Most cars can go 5,000 to 7,000 miles before an oil change is necessary. However, the distance traveled, weather conditions, and specific make and model of your vehicle may impact when exactly you need to change your oil.
How much should an oil change cost?
A typical oil change (including a filter change) costs between $35 and $75. However, this range increases to between $65 and $125 if your car requires synthetic oil, which may be necessary for high mileage vehicles. Of course, this price may be higher if you have a luxury or antique style car that requires special attention.
Can you drive a car with zero (0) oil life?
No, we don’t recommend driving a car with no oil life. Not only could your car spew harmful pollutants, but you’ll likely also damage your car’s engine.
How long can I drive with low oil?
Generally, you have about 500 miles to drive when your car is low on oil. However, the exact mileage depends on your car’s size, the current weather, and what you have in your car. If you need to know immediately, check your owner’s manual for more information.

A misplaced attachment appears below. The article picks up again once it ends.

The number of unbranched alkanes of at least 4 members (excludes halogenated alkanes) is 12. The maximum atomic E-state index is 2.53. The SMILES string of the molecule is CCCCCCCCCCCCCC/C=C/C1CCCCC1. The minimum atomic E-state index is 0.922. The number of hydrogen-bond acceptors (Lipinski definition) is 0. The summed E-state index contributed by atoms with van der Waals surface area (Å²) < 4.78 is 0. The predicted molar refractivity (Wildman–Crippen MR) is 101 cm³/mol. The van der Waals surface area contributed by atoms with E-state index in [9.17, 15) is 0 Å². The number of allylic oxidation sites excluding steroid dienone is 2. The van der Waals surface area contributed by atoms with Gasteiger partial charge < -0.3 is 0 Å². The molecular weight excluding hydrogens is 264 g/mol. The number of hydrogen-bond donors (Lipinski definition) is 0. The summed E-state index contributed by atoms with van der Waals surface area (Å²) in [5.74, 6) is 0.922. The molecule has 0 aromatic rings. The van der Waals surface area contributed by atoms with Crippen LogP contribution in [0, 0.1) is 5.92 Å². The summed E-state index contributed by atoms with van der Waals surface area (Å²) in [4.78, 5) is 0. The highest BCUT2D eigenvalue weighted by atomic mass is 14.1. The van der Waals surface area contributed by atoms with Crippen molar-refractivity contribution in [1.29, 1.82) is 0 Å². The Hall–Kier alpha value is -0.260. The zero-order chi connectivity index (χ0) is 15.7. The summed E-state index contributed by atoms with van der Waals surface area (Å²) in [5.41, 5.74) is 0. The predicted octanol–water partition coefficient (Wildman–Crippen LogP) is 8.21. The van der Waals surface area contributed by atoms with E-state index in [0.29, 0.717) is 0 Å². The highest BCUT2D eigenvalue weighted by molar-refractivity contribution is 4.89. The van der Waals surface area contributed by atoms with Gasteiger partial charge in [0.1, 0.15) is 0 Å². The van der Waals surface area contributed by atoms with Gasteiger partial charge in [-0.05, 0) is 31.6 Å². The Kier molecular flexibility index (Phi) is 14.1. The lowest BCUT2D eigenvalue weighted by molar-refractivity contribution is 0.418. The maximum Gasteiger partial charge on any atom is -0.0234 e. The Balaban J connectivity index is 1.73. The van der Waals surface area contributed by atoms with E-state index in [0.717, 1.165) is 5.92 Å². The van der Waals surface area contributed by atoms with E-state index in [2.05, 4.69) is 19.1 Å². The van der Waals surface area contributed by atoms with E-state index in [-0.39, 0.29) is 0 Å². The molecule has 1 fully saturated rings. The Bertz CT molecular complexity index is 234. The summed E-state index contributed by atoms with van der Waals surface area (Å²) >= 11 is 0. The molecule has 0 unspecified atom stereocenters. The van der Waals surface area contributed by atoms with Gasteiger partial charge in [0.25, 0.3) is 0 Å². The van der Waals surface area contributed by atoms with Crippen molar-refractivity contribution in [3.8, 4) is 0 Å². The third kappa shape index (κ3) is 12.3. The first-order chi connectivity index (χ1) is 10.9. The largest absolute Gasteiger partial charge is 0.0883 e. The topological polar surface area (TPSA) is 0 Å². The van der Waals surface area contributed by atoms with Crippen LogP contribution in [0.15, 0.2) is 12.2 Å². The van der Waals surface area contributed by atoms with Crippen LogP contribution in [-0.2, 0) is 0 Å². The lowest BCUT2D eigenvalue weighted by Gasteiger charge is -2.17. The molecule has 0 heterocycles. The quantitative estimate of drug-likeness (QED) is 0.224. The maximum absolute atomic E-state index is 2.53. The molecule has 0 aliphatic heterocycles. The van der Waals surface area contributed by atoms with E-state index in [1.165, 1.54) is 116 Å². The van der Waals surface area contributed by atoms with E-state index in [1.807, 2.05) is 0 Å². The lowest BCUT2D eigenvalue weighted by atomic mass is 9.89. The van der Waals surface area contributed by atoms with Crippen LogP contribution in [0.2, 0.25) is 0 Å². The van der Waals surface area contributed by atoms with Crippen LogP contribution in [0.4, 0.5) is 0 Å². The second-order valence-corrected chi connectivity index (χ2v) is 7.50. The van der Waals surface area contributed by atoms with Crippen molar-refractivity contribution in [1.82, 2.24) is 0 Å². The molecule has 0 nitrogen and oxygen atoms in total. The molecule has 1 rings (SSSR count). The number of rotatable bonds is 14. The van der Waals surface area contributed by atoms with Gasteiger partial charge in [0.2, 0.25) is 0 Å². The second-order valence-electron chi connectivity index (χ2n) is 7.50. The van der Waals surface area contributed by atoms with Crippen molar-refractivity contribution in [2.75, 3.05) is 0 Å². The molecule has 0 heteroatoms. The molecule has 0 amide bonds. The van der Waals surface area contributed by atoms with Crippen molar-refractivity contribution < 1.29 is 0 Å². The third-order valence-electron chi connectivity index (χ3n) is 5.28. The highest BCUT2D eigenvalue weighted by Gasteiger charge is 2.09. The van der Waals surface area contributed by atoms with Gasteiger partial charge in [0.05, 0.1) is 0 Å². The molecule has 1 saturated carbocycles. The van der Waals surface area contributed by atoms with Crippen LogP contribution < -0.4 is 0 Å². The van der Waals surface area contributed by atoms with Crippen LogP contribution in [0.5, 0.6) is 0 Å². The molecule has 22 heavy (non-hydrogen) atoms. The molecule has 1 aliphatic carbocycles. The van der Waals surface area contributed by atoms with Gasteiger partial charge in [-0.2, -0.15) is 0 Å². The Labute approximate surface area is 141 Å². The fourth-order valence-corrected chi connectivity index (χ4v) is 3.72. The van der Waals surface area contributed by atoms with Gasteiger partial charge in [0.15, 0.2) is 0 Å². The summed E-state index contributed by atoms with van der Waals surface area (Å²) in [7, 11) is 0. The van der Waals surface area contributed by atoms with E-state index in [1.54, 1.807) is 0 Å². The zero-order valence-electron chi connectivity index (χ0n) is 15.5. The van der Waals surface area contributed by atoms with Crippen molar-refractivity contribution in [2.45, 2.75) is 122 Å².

- An oil change is vital to your car’s health and should be taken seriously.
- Typically, an oil change takes between 30 to 45 minutes for a mechanic to complete. If you try a DIY approach, an oil change may take longer.
- The best way to know how often to change your oil is to check your manufacturer’s recommendations.
- When driving, keep an eye out for your check engine light — as well as strange engine noises or burning smells — that could indicate an oil problem.
View Article Sources
- How Often Should You Change Engine Oil — AAA
- Managing, Reusing, and Recycling Used Oil — U.S. Environmental Protection Agency
- ETC Extended Oil Change Intervals — Department of Toxic Substances Control
- How Much Should You Pay for a Car Diagnostic Test? — SuperMoney
- Used Car Checklist: Check For This When Buying a Used Car? — SuperMoney
- Can I Insure a Car Not in My Name? — SuperMoney
- Average Cost of a Car Accident: How to Pay for It All — SuperMoney
- Lease a Car With No Credit or Bad Credit — SuperMoney
- How To Get The Best Deal On A Used Car — The Super Guide — SuperMoney
- Should I Buy a New or Used Car? — SuperMoney
- How Much Does It Cost To Wrap a Car — 2022 Update — SuperMoney
- Six Interesting Ways To Make Money With Your Car — SuperMoney
- Ultimate Guide to Luxury and Exotic Car Loans — SuperMoney
- What’s The Total Cost of Owning a Car — SuperMoney
- 2020 Auto Loan Industry Study — SuperMoney
- OneMain Financial Car Purchase Loans — SuperMoney